Illustration: Sarah Grillo/Axios
The NCAA is one step closer to allowing student athletes to earn compensation for their name, image and likeness, with a new proposal expected to be approved in January.
Details: Once approved, the bylaw would be implemented ahead of the 2021-22 school year.
- Four ways to earn: Student athletes would be able to conduct private lessons or camps, endorse products, sell autographs and crowdfund for things like charities and family emergencies.
- Restrictions: School logos must be absent from any of the above and athletes can't endorse products that conflict with existing school sponsorships or NCAA legislation (i.e. banned substances, gambling).
- Oversight: There will be a third-party platform for disclosure and approval of all NIL activities.
The state of play: Though this proposal will likely pass, certain state and federal laws are also in play that would supersede anything enacted by the NCAA.
- State: Five states have passed NIL bills, but only Florida's will take effect in 2021.
- Federal: A few bills have been introduced in Congress, but none as promising as last month's bipartisan effort co-authored by former Ohio State WR Rep/ Anthony Gonzalez (R-Ohio) and Rep. Emanuel Cleaver (D-Mo.).
Between the lines: The NCAA asked Congress for help on this front to avoid the chaos of each state having different rules, but that doesn't mean their legislation will comply with every NCAA request.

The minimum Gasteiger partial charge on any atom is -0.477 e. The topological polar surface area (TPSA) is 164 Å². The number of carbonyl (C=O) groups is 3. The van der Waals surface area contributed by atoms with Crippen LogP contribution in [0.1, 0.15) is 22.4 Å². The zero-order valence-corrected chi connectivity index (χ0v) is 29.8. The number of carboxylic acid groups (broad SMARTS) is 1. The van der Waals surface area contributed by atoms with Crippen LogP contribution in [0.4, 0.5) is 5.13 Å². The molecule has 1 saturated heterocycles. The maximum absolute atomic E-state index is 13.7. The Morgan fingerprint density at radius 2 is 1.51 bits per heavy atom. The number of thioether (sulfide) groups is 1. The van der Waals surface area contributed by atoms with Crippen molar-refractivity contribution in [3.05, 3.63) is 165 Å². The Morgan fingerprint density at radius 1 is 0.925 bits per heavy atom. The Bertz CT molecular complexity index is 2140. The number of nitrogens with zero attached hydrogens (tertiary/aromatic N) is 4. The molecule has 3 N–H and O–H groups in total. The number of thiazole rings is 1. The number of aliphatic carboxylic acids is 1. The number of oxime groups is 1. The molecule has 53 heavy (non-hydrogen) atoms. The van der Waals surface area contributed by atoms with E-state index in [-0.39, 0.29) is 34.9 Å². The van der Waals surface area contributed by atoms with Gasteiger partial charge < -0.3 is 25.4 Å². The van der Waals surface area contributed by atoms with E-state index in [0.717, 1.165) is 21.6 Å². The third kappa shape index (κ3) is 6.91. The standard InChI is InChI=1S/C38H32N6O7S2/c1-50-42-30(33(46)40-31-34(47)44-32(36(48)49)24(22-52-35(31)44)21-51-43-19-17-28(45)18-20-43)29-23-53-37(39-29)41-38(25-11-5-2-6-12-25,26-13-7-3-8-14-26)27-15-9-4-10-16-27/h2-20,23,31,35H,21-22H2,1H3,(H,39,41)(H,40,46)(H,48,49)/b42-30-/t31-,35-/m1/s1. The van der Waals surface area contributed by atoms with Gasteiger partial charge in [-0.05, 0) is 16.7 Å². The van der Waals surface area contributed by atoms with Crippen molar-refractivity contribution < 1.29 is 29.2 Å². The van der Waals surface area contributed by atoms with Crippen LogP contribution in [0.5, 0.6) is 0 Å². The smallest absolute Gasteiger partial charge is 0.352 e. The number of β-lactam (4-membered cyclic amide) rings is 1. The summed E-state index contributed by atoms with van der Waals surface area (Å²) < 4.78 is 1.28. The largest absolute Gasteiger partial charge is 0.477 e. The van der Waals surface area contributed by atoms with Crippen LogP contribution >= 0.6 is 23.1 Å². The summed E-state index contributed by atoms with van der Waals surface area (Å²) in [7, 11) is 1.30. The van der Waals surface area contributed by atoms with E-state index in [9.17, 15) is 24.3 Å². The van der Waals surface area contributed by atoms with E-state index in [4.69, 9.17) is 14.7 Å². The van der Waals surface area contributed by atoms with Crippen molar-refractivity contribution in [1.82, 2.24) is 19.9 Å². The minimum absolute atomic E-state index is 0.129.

- In fact, the aforementioned bipartisan bill would allow athletes to promote products that conflict with their schools' active endorsements and wouldn't cap their earning potential — two provisions the NCAA disagrees with.
The big picture: Various companies have sprung up in recent years with an eye toward preparing student athletes to monetize their personal brands once NIL took effect.
- Take INFLCR, a social media management platform founded in 2017 with the belief that NIL was inevitable.
- They work with over 27,000 student-athletes and recently launched an NIL-specific product aimed at optimizing athletes' social footprint and giving coaches the tools to meet this younger generation where they are — online.
"As a company, we're thrilled about the fact that there's been so much acceleration on this over the past 12 months. We finally see the light at the end of the tunnel."— Neeta Sreekanth, COO of INFLCR
The bottom line: NIL is like a race car stuck in neutral, with the NCAA, legislators, companies, schools and student athletes all revving their engines ahead of the soon-to-be-waved green flag.